Explaining More of the Variability in the Victory Margin of Finals

This morning while out walking I got to wondering about two of the results from the latest post on the Wagers & Tips blog. First, we noted that teams from higher on the ladder have won 20 of the 22 Semi Finals between 2000 and 2010, and second we saw that the TAB bookmaker had installed the winning team as favourite in only 64% of these contests. So, in Semi Finals at least, the bookmaker's relatively often favoured the team that finished lower on the ladder in the home-and-away season, but these teams have rarely won.

The story's no better if we turn to MARS Ratings to find more discernment: the higher MARS-rated team has also won only 64% of these contests.

That led me to ponder how accurately a Consult The Ladder style tipster might have predicted finals results more generally across the period back to 2000. Rather startlingly, such a tipster would have correctly predicted just under 75% of winners, a rate that's superior to the TAB bookmaker by a few percentage points and superior to simply selecting the higher MARS-rated team by almost 10 percentage points.

Well if ladder position can help select which team is more likely to win, perhaps it can also assist in predicting the margin of victory. So, I thought, let's include that in a regression. I also wondered if the effects of differences in MARS Ratings, ladder positions and even relative bookmaker favouritism, might vary depending on whether the contest was an Elimination Final, Qualifying Final, Semi, Prelim or Grand Final, so I included some dummy variables for these too.

2011 - Model for Finals Margins - 2000 to 2011 Wk1.png

The resulting model, shown at right, was able to explain over 24% of the variability in the home team margin, which is over 5 percentage points more than the model described in the blog over on Wagers & Tips, which used MARS, bookmaker and venue data, explained. That's a significant improvement - in the statistical and in the everyday sense of the word.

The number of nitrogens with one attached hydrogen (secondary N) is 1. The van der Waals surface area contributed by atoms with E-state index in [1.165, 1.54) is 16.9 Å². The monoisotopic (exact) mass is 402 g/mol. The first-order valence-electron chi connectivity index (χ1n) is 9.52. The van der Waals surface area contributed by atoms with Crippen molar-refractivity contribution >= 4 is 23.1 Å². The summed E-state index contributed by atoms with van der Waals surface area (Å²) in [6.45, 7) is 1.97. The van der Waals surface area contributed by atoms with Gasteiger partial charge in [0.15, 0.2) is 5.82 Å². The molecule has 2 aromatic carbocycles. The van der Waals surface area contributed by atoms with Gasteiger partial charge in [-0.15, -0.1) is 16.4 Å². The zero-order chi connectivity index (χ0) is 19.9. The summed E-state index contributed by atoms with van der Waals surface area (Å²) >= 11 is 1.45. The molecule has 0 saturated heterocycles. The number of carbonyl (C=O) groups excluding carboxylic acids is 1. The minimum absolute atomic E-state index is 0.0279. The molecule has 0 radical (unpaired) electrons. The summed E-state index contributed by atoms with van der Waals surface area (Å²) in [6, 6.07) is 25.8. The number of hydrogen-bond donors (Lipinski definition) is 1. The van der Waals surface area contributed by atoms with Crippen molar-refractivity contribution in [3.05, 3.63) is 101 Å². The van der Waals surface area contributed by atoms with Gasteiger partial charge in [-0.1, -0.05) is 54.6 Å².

(In this model, the Prob coefficient relates to the implicit TAB bookmaker probability for the home team as indicated by the prices in the head-to-head market.)

Some caution must be exercised in interpreting the individual coefficients in this model due to the high levels of multicollinearity amongst the variables. For example, Own MARS is correlated +0.5 with the Prob variable, -0.8 with the Own Ladder variable and -0.6 with the Opp Ladder variable.

As well, the Opp MARS variable is correlated -0.5 with Own Ladder and -0.7 with Opp Ladder; and Own Ladder and Opp Ladder are correlated +0.6 (which suggests that it is the nature of the finals system to pit teams from similar ladder positions against one another).

One of the manifestations of this multicollinearity is the fact that only one of these variables - Opp MARS - is statistically significant at even a 10% level, though each almost certainly contributes non-trivially to the explanation of home team margin.

Where such high levels of multicollinearity exist it becomes more challenging to assess the contribution of each variable in explaining the target variable, in this case the home team margin. One statistical approach that's been put forward to deal with this exact issue is called variable importance analysis and, in essence, it assesses the relative importance of each variable by measuring the change in efficacy of fitted models when that variable is included versus when it is excluded.

The two columns on the right of the table above provide these relative importance values for two variants of this approach: LMG and PMVD. Both variants suggest that variability in the TAB bookmaker's implicit home team probability explains the largest proportion of variability in the actual game margin. LMG estimates the bookmaker probability as contributing about one-third of the overall explanatory power of the model; PMVD estimates it at about one-half.

Our two MARS Rating variables together contribute about 30-35% of the explained variability in margin, the two Ladder position variables explain another 10-15%, and the dummy variables denoting the type of final collectively contribute the remaining approximately 15%.

As mentioned, all up the variables explain about 24% of the variability in home team margins. The diagram on the left shows you what 24% of explained variance looks like.

That leaves just one last obvious question: what does this model predict for this week's fare? It suggests the Hawks by 35 and the Eagles by 18.